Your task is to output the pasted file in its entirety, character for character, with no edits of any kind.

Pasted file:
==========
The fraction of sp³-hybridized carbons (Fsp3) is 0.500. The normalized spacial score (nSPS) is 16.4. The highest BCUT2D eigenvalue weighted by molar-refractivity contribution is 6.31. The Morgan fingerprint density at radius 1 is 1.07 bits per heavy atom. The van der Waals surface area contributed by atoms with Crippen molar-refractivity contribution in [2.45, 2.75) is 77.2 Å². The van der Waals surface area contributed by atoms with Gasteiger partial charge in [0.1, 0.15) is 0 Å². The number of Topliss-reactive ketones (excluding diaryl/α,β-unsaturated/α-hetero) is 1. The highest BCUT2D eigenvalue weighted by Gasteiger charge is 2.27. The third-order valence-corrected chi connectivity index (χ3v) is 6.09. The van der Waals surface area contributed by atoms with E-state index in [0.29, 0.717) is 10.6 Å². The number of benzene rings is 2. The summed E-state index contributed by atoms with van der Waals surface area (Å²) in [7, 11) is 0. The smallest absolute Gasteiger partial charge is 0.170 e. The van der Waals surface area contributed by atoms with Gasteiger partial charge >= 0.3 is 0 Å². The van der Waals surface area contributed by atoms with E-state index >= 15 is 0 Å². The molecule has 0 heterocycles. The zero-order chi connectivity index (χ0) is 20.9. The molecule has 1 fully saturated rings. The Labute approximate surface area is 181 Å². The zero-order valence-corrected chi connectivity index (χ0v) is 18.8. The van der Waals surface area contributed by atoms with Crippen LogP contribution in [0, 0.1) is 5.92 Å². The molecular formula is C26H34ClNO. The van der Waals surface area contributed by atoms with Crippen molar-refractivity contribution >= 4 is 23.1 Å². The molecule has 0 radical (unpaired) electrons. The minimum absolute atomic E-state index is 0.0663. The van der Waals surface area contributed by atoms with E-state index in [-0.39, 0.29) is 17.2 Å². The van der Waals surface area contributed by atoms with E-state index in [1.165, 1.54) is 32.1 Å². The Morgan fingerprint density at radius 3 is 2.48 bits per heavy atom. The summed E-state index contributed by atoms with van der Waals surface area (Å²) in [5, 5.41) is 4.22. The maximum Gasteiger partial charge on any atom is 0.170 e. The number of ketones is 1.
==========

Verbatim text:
The fraction of sp³-hybridized carbons (Fsp3) is 0.500. The normalized spacial score (nSPS) is 16.4. The highest BCUT2D eigenvalue weighted by molar-refractivity contribution is 6.31. The Morgan fingerprint density at radius 1 is 1.07 bits per heavy atom. The van der Waals surface area contributed by atoms with Crippen molar-refractivity contribution in [2.45, 2.75) is 77.2 Å². The van der Waals surface area contributed by atoms with Gasteiger partial charge in [0.1, 0.15) is 0 Å². The number of Topliss-reactive ketones (excluding diaryl/α,β-unsaturated/α-hetero) is 1. The highest BCUT2D eigenvalue weighted by Gasteiger charge is 2.27. The third-order valence-corrected chi connectivity index (χ3v) is 6.09. The van der Waals surface area contributed by atoms with E-state index in [0.29, 0.717) is 10.6 Å². The number of benzene rings is 2. The summed E-state index contributed by atoms with van der Waals surface area (Å²) in [7, 11) is 0. The smallest absolute Gasteiger partial charge is 0.170 e. The van der Waals surface area contributed by atoms with Gasteiger partial charge >= 0.3 is 0 Å². The van der Waals surface area contributed by atoms with E-state index >= 15 is 0 Å². The molecule has 0 heterocycles. The zero-order chi connectivity index (χ0) is 20.9. The molecule has 1 fully saturated rings. The Labute approximate surface area is 181 Å². The zero-order valence-corrected chi connectivity index (χ0v) is 18.8. The van der Waals surface area contributed by atoms with Crippen LogP contribution in [0, 0.1) is 5.92 Å². The molecular formula is C26H34ClNO. The van der Waals surface area contributed by atoms with Crippen molar-refractivity contribution >= 4 is 23.1 Å². The molecule has 0 radical (unpaired) electrons. The minimum absolute atomic E-state index is 0.0663. The van der Waals surface area contributed by atoms with E-state index in [-0.39, 0.29) is 17.2 Å². The van der Waals surface area contributed by atoms with E-state index in [1.165, 1.54) is 32.1 Å². The Morgan fingerprint density at radius 3 is 2.48 bits per heavy atom. The summed E-state index contributed by atoms with van der Waals surface area (Å²) in [5, 5.41) is 4.22. The maximum Gasteiger partial charge on any atom is 0.170 e. The number of ketones is 1.